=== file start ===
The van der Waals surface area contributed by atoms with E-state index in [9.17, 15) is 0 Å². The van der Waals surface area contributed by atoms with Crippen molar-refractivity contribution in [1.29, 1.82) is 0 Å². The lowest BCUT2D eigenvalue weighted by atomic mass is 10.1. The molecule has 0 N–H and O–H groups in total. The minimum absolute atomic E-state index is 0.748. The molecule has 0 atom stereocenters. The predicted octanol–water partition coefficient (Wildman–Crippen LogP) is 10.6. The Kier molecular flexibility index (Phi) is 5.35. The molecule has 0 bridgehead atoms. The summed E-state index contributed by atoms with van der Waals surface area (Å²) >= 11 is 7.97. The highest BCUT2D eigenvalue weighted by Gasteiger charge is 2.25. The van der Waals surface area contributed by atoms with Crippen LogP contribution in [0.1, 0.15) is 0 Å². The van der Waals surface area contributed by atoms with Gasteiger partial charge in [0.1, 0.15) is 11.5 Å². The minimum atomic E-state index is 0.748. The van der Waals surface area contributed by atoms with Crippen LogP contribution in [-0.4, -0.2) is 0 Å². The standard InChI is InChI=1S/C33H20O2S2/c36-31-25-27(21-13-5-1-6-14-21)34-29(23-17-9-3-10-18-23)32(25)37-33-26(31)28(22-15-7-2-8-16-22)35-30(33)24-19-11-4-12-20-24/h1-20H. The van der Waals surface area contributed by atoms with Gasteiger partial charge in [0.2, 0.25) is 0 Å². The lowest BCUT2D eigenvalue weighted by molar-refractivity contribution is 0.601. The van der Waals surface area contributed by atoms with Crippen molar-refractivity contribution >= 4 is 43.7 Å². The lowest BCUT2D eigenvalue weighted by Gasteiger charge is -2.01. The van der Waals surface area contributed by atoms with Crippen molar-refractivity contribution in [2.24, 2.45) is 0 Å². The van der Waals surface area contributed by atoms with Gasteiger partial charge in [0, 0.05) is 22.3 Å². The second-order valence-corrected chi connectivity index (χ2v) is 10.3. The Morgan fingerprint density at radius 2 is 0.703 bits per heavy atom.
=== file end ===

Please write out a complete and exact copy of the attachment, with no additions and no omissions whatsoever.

The van der Waals surface area contributed by atoms with E-state index in [9.17, 15) is 0 Å². The van der Waals surface area contributed by atoms with Crippen molar-refractivity contribution in [1.29, 1.82) is 0 Å². The lowest BCUT2D eigenvalue weighted by atomic mass is 10.1. The molecule has 0 N–H and O–H groups in total. The minimum absolute atomic E-state index is 0.748. The molecule has 0 atom stereocenters. The predicted octanol–water partition coefficient (Wildman–Crippen LogP) is 10.6. The Kier molecular flexibility index (Phi) is 5.35. The molecule has 0 bridgehead atoms. The summed E-state index contributed by atoms with van der Waals surface area (Å²) >= 11 is 7.97. The highest BCUT2D eigenvalue weighted by Gasteiger charge is 2.25. The van der Waals surface area contributed by atoms with Crippen LogP contribution in [0.1, 0.15) is 0 Å². The van der Waals surface area contributed by atoms with Gasteiger partial charge in [0.1, 0.15) is 11.5 Å². The minimum atomic E-state index is 0.748. The van der Waals surface area contributed by atoms with Crippen LogP contribution in [-0.4, -0.2) is 0 Å². The standard InChI is InChI=1S/C33H20O2S2/c36-31-25-27(21-13-5-1-6-14-21)34-29(23-17-9-3-10-18-23)32(25)37-33-26(31)28(22-15-7-2-8-16-22)35-30(33)24-19-11-4-12-20-24/h1-20H. The van der Waals surface area contributed by atoms with Gasteiger partial charge in [0.2, 0.25) is 0 Å². The lowest BCUT2D eigenvalue weighted by molar-refractivity contribution is 0.601. The van der Waals surface area contributed by atoms with Crippen molar-refractivity contribution >= 4 is 43.7 Å². The lowest BCUT2D eigenvalue weighted by Gasteiger charge is -2.01. The van der Waals surface area contributed by atoms with Crippen molar-refractivity contribution in [2.24, 2.45) is 0 Å². The van der Waals surface area contributed by atoms with Gasteiger partial charge in [0, 0.05) is 22.3 Å². The second-order valence-corrected chi connectivity index (χ2v) is 10.3. The Morgan fingerprint density at radius 2 is 0.703 bits per heavy atom.